6 Univ. of Iowa Journal of Gender, Race and Justice 61 (2002)
Abstract: Although Americans are arguably more committed than ever to the ideal of universal education, the drug war has effectively withdrawn this commitment from many teenagers and young adults who are most at risk. It has done so in several related ways that we explore in this article. First, the drug war has combined with public school zero-tolerance policies to remove tens of thousands of adolescents from their public schools. Second, denial of higher education has been adopted as an additional punishment for drug offenders. Under the Drug Free Student Loans Act of 1998, students who have ever been convicted of a drug offense are either temporarily or permanently ineligible for federal college loans and grants. This law has led to the withdrawal from school of tens of thousands of college students who have no alternative means of paying for their education. Third, drug offenders in prison have seen their access to higher education effectively terminated by a federal law that excludes all prisoners from Pell Grants, the federal college aid program that had engendered numerous college programs in prison. In these ways, the war on drugs has spawned a second front--a war on education. This article details the consequences of this other war, and explores some legislative and litigation strategies for reclaiming educational opportunity for all Americans.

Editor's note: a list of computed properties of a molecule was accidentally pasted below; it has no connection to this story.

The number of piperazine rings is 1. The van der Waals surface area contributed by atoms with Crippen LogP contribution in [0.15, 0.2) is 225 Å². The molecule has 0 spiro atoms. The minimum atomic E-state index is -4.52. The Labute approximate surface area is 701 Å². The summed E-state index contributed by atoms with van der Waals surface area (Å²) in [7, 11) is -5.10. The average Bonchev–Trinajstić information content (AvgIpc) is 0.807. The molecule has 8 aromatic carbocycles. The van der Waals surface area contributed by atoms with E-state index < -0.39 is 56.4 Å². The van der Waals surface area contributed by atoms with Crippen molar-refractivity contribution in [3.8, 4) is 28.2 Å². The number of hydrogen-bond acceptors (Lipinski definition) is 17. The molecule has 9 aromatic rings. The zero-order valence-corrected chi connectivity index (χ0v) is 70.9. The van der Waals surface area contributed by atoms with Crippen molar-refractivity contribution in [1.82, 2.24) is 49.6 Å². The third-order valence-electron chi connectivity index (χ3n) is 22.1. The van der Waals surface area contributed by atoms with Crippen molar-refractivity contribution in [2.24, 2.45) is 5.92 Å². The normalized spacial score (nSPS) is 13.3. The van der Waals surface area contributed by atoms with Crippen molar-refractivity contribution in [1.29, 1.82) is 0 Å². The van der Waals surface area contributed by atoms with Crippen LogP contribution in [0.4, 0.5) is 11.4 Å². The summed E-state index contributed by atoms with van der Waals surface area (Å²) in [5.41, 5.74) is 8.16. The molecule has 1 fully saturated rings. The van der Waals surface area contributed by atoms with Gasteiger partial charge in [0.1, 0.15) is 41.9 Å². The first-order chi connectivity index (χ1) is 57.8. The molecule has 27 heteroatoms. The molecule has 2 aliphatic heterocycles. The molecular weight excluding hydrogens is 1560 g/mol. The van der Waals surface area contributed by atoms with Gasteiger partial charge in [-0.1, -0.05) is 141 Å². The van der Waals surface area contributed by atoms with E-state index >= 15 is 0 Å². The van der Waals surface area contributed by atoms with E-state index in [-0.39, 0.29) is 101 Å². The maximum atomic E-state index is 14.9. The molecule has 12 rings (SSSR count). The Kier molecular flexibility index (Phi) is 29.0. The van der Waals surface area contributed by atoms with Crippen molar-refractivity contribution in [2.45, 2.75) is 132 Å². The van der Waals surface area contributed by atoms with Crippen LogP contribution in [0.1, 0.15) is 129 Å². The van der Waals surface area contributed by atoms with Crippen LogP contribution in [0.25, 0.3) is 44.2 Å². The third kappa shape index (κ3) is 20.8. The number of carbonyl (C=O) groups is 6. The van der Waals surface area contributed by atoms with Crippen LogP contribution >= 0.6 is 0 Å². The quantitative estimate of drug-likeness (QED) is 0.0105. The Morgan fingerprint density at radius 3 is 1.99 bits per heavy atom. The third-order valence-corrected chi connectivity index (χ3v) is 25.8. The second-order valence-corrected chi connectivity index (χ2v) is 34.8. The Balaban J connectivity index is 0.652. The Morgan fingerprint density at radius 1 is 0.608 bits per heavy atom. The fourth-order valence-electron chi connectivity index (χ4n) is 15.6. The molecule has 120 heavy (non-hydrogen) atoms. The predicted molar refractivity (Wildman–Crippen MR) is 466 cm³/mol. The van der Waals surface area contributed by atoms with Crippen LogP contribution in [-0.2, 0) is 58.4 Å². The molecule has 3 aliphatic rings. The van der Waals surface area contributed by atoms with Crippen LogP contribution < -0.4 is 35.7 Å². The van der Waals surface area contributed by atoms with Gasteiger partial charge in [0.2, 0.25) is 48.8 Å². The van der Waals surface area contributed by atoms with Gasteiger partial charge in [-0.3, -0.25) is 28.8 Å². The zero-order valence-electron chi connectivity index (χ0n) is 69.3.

Date of Authorship for this Version
Drugs, Drug War, Drug Offenders, Drug Free Student Loans Act of 1998, Education, Higher Education, Financial Aid
Blumenson, Eric and Nilsen, Eva S., "How to Construct an Underclass, or How the War on Drugs Became a War on Education" (2002). Suffolk University Law School Faculty Publications. Paper 1.